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Building Resilience Healthcare

A report from the World Health Organization (WHO) shows that during the pandemic, international healthcare providers showed signs of critical disruptions to their operations—showing low adaptability and shock resistance. This necessitates the urgent need for the bolstering of global health systems' resilience to strengthen medical services, the basic rights for all. Collaboration is vital, for it lessens the effects of shocks and pressures and more, but how to implement this precisely in the context of public health worldwide?


According to the OECD (Organisation for Economic Co-operation and Development), resilient health systems exhibit vital traits encompassing integration, adaptability, and shock resistance. Most emphasis is placed on the ability to transform based on the previous situation; thus, when a new epidemic arises, the system can be geared up to combat it effectively. The OECD notes that achieving resilience necessitates a comprehensive approach involving government and intergovernmental entities, where diverse entities collaborate to solve particular issues.


To transform health system to be more resilient, partnerships are among governments' primary levers to enhance the initiatives. The public sector can utilize regional institutions, establish multi-sectoral platforms for planning, or create private-sector engagement strategies. This was illustrated during and soon after the pandemic by the Australian Centre for Disease Control, which effectively collaborated with other public health organizations to develop strategies, train healthcare workers, and establish a pooled procurement system. The result is lowered medical equipment costs and purchase vaccines in Australia. In addition, the country quickly secured resources through a private health sector partnership, securing 105,000 emergency nurses and 30,000 extra hospital beds for the pandemic response.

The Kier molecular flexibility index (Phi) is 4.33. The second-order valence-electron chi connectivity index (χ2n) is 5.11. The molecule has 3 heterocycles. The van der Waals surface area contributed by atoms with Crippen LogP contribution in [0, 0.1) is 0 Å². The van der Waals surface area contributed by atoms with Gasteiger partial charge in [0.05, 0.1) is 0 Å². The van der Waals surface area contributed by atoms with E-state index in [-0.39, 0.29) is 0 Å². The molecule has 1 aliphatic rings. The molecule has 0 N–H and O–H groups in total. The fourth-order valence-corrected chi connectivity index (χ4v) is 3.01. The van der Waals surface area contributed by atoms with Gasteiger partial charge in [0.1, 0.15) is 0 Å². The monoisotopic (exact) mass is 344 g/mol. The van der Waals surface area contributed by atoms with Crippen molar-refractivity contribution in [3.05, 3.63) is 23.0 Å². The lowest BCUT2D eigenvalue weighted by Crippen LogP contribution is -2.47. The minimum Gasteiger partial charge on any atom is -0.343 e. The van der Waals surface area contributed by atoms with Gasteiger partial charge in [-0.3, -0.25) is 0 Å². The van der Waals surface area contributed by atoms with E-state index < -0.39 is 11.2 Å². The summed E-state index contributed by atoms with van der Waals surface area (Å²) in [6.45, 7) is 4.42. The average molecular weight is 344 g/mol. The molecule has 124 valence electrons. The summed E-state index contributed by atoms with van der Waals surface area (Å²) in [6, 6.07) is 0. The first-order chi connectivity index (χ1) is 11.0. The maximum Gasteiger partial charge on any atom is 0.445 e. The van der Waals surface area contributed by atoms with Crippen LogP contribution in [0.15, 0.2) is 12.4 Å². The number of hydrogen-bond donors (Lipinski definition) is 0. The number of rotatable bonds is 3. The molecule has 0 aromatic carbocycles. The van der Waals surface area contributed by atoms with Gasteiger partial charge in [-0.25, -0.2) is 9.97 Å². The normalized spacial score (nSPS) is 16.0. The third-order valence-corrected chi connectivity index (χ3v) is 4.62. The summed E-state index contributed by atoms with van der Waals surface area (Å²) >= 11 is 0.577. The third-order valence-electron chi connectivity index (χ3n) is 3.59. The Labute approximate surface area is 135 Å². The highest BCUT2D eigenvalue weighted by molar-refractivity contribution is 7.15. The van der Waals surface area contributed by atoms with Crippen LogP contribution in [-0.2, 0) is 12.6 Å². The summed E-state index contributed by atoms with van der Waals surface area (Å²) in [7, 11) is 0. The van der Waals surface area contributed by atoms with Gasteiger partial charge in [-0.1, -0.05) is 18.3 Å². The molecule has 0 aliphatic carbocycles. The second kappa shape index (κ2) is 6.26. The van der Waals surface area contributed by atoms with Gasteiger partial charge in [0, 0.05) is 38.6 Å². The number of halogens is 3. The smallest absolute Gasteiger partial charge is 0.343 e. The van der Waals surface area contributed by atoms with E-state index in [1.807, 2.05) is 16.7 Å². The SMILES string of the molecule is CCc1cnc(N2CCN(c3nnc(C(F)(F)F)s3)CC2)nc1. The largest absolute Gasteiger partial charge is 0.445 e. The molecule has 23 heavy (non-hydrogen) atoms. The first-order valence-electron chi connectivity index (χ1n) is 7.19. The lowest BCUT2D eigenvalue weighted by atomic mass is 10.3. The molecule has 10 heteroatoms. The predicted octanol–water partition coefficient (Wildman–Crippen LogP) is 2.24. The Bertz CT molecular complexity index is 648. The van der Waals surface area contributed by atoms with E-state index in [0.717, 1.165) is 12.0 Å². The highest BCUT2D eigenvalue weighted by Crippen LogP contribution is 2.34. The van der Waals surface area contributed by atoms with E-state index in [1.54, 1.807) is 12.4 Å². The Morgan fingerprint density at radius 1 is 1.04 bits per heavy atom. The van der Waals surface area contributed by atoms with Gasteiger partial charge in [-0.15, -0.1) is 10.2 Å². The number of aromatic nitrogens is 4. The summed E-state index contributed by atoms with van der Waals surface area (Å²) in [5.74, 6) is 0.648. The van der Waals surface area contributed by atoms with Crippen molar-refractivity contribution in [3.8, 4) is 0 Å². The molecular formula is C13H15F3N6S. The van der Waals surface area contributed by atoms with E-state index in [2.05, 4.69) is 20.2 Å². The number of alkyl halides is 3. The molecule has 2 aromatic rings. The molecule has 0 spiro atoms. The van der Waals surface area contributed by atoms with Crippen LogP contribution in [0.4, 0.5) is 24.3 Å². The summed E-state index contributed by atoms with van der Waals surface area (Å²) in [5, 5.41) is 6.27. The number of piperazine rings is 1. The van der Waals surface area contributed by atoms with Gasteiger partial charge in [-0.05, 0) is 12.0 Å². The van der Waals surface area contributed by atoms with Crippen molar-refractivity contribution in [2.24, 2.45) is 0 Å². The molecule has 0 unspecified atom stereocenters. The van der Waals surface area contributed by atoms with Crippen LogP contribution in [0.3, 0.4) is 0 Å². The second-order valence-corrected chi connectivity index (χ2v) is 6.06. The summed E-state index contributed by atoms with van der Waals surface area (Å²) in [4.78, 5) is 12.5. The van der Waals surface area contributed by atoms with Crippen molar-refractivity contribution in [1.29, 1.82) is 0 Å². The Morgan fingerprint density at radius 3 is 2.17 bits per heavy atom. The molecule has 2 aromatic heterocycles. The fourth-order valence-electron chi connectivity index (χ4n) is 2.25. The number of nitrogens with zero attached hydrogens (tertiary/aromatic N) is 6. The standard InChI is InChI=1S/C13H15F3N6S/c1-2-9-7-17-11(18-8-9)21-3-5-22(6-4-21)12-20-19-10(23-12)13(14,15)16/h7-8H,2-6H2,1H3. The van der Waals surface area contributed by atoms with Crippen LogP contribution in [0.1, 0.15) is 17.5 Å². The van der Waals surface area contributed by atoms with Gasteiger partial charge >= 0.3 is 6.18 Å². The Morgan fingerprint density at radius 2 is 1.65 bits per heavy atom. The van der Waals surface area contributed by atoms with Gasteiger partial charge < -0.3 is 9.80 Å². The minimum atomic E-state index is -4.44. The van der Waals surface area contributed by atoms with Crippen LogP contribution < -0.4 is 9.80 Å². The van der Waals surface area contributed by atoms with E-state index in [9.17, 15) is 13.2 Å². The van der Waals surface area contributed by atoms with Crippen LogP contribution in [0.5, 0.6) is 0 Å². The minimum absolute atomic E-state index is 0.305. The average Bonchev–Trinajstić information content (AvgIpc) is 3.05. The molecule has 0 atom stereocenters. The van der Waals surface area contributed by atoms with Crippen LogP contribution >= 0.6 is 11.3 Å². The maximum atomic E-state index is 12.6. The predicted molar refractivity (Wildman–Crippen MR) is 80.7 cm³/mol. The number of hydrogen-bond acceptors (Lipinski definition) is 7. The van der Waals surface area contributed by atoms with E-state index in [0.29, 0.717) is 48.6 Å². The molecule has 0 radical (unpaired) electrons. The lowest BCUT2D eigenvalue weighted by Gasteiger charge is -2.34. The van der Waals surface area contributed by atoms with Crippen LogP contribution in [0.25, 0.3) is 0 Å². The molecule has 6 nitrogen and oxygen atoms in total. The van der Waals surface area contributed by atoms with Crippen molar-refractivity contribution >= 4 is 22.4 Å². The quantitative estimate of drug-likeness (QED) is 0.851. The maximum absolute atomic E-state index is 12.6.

International organizations, such as the United Nations (UN) or the WHO can become crucial public health allies, offering invaluable support through technical assistance, policy advocacy, and financial support. The WHO provides technical guidance and tools for building resilient health systems, from emergency preparedness planning to health workforce development from which any nation can leverage. Also, the UN, through its various agencies, channels funding towards strengthening healthcare infrastructure, training healthcare workers, and supporting research and development. This financial backing is particularly vital for low- and middle-income countries, enabling them to invest in critical areas for resilience building. In the policy front, both the UN and the WHO, as well as many others such as Doctors Without Borders, advocate for increased investment in global health security and equitable access to healthcare resources. This advocacy creates international momentum and holds governments accountable for their commitments to health

Resilient health systems are of utmost importance, demanding proactive integration and coordination to effectively manage health dynamics and prepare for unforeseen challenges. While national governments play a leading role in building resilient healthcare systems, international organizations are indispensable partners. The collective endeavor toward resilient health systems plays a pivotal role in shaping a healthier and more secure future for all. Through combined expertise and efforts, navigating complex health challenges to create a future where everyone has access to quality healthcare is not far from reality.


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